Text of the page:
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  • Exclusive Extract From Warcraft Movie Script

    With the film's reviews appearing a week early, we can see no reason to hold back this exclusively leaked extract from the forthcoming Warcraft movie.

  • Visionary Crazy Golf - Potentially Digital?

    Supporters only: Visionary Crazy Golf - Potentially Digital?

    Hole in £120,000

    I've been keeping an eye on the Visionary Crazy Golf Kickstarter for a while now. The idea is that a number of designers created crazy golf course holes to be placed in Trafalgar Square as part of the London Design Festival. You can see Paul Smith's signature stripes in the image above.

    I started following its progress because one of the holes was by the late Zaha Hadid, but from the initial funding amount pledged by backers I didn't think it was going to be successful. With a fortnight to go it's scraped together just a sixth of the necessary funding so I'm thinking it's pretty much dead in the water at this point (sorry for being cynical). But, something I've been thinking since I initially read the Kickstarter, is that perhaps it would be a cool digital project/golfing game.

  • The Pleasantness Of Confounded Expectations

    Supporters only: The Pleasantness Of Confounded Expectations

    When a bad game turns out to be good game

    I admit it: I genuinely, but secretly, believed that DOOM would be a wretched game. It was not.

  • A Survival Game But...

    Supporters only: A Survival Game But...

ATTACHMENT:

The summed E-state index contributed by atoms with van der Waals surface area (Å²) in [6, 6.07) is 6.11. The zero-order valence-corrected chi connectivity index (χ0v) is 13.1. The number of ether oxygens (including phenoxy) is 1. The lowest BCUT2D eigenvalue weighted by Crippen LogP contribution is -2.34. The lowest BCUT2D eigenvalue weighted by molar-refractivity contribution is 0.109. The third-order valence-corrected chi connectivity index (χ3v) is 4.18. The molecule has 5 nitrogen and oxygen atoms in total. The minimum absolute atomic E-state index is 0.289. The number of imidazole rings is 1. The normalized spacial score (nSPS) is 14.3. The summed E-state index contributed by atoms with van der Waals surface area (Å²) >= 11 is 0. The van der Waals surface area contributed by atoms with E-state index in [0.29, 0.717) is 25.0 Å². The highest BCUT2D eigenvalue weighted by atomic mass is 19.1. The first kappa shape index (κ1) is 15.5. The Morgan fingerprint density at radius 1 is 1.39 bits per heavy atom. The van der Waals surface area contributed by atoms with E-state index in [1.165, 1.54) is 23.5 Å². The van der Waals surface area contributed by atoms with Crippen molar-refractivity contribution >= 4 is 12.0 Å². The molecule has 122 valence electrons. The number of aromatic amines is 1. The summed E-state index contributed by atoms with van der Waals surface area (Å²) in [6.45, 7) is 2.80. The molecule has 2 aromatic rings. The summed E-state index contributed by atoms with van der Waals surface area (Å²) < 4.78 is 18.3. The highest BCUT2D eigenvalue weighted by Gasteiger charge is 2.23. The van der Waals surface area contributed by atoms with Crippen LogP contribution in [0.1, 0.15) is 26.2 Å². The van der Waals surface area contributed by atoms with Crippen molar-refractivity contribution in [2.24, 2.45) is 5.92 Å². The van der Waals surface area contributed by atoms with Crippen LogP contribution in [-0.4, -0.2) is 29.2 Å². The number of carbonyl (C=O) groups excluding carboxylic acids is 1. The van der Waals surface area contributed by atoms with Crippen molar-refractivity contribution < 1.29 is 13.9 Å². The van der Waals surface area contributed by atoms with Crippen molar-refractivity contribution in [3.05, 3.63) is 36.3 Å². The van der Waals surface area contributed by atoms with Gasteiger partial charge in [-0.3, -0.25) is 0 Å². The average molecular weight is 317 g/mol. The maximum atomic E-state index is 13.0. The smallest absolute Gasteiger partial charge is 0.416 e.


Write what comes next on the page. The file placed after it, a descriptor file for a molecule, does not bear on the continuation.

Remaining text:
I'm a survivor

    A survival game but set in flower meadows and one of the bars you have to manage is hayfever

    A survival game but you are surviving a long car journey where your brother is CLEARLY on your bit of the seat and his elbow is in your air space and who just farted and why are we listening to Enya?

  • My Favourite Game Trailer: Deus Ex Human Revolution

    Supporters only: My Favourite Game Trailer: Deus Ex Human Revolution

    You didn't ask for this.

    I love game trailers. When they're at their best they can be tiny films that in just a few minutes reflect the themes, story and mechanics of a game, and when they do those things well I find them enjoyable entirely separate from whether the eventual game is any good.

    In the case of my favourite, however, the game was good. It's the extended CGI trailer for Deus Ex: Human Revolution.

  • Three Things I Get From Galleries Not Games

    Supporters only: Three Things I Get From Galleries Not Games

    Physical attractions